Cuomo delivers 10th State of the State Address
Meanwhile, the state is facing a $6B budget deficit
Gov. Andrew Cuomo’s agenda for the upcoming legislative session includes lifting some licensing restrictions for real estate brokers and renewing the push to legalize marijuana in the state.
Cuomo laid out his agenda in his 10th State of the State address Wednesday and his administration’s 300-plus-page State of the State Book. He also acknowledged that his administration faces a $6 billion budget deficit this year, which he largely blamed on rising Medicaid costs.
“The local governments still administer the program, even though they no longer share the costs, and we have seen dramatically higher cost increases recently. Why? You can’t separate administration from accountability,” he said. “It’s too easy to write a check when you can’t sign it.”
The governor pegged New York City’s share of these costs at $2 billion, and indicated that individual counties could be forced to foot more of the bill — potentially setting the stage for contentious budget negotiations.
During the speech, Cuomo mentioned a few issues related to the real estate industry, including the state’s affordable housing program and potential small-business tax cuts. These and other proposals are spelled out in the State of the State Book.
Here are some of the proposals that could affect the industry:
1. “Historic” homeless funding
In his speech, the governor said there are two key factors in solving homelessness: “commitment of resources” and the “competence of administrations.” He indicated that his administration would dedicate a historic amount of funding to homelessness, though he didn’t provide a figure. The State of the State Book says the governor will invest
$5 million to expand permanent supportive housing for homeless veterans through the state’s Homeless Housing and Assistance Program. In May 2017 the governor launched a $20 billion program aimed at creating more than 100,000 affordable housing units and ending homelessness.
2. Small business tax cuts
Cuomo proposed decreasing the tax rate for businesses with fewer than 100 employees and less than $390,000 in income to 4 percent from 6.5 percent. The governor didn’t mention the possibility of enacting a pied-à-terre tax, which was seriously considered in last year’s budget negotiations. Manhattan State Sen. Brad Hoylman has indicated that he will again push for the measure this legislative session.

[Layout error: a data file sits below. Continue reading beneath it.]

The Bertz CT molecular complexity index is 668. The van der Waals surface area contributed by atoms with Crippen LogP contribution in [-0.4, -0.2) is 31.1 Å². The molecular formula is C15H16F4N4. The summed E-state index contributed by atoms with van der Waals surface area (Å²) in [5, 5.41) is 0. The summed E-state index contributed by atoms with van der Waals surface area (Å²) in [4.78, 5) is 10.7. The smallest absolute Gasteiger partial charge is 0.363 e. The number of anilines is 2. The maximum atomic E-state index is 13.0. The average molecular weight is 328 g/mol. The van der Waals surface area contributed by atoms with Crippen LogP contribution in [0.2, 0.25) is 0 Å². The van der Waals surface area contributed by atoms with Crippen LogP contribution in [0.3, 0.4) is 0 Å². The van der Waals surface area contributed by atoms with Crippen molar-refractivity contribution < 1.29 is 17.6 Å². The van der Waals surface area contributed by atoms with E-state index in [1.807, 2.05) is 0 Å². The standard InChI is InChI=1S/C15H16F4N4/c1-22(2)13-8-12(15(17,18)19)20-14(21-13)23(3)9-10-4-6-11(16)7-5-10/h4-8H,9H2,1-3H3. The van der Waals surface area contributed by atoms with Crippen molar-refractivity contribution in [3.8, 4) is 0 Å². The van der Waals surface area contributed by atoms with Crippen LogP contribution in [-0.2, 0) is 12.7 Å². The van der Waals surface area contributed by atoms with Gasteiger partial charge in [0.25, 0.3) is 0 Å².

3. Legalized marijuana
Though efforts to legalize the drug failed last year, the governor vowed to make it happen this time. As campaigns to legalize marijuana have gained momentum across the country, property investors have increasingly looked for ways to capitalize on the need for cannabis-friendly commercial space.
4. Benefits for independent contractors
In the State of the State Book, the governor pledged to introduce legislation to help people in the gig economy. The measure would ensure that “all of New York’s workers have necessary benefits and protections,” such as paid family leave. Late last year, a group of labor advocates formed to push for a change to the state’s definition of “independent contractor,” Politico reported at the time. It’s not clear if the governor’s measure would apply to real estate brokers, who are considered independent contractors. (Previous efforts have largely focused on Uber and Lyft drivers.)
5. New broker license requirements
The governor, according to the State of the State Book, will also push for legislation to remove a few barriers to those seeking occupational licenses, including real estate brokerage licenses. Under the current law, prospective licensees must be U.S. citizens or have a green card. Cuomo proposes to eliminate that requirement.
6. $3 billion ‘Restore Mother Nature’ Bond Act
This funding would be dedicated to habitat restoration and flood reduction. By 2030, according to the governor, “every corner of the state will see measurable improvements as a result of resiliency investment and increased or new recreational opportunities.” This includes investing in flood-resilient infrastructure and installing nearly 200 million shellfish on Long Island to make up for diminished oyster and clam populations.
7. Continued fight to repeal SALT
Cuomo called on the federal government to repeal the $10,000 cap on state and local tax deductions, or SALT. In December, the U.S. House passed the “Restoring Tax Fairness for States and Localities Act,” which would lift the cap. The measure isn’t expected to pass the Republican-controlled Senate.
8. Penn Station expansion
Earlier this week, the governor announced plans to build a new terminal to the south of Penn Station. The project would require the state to buy up several private properties. It’s unclear how the state will go about this.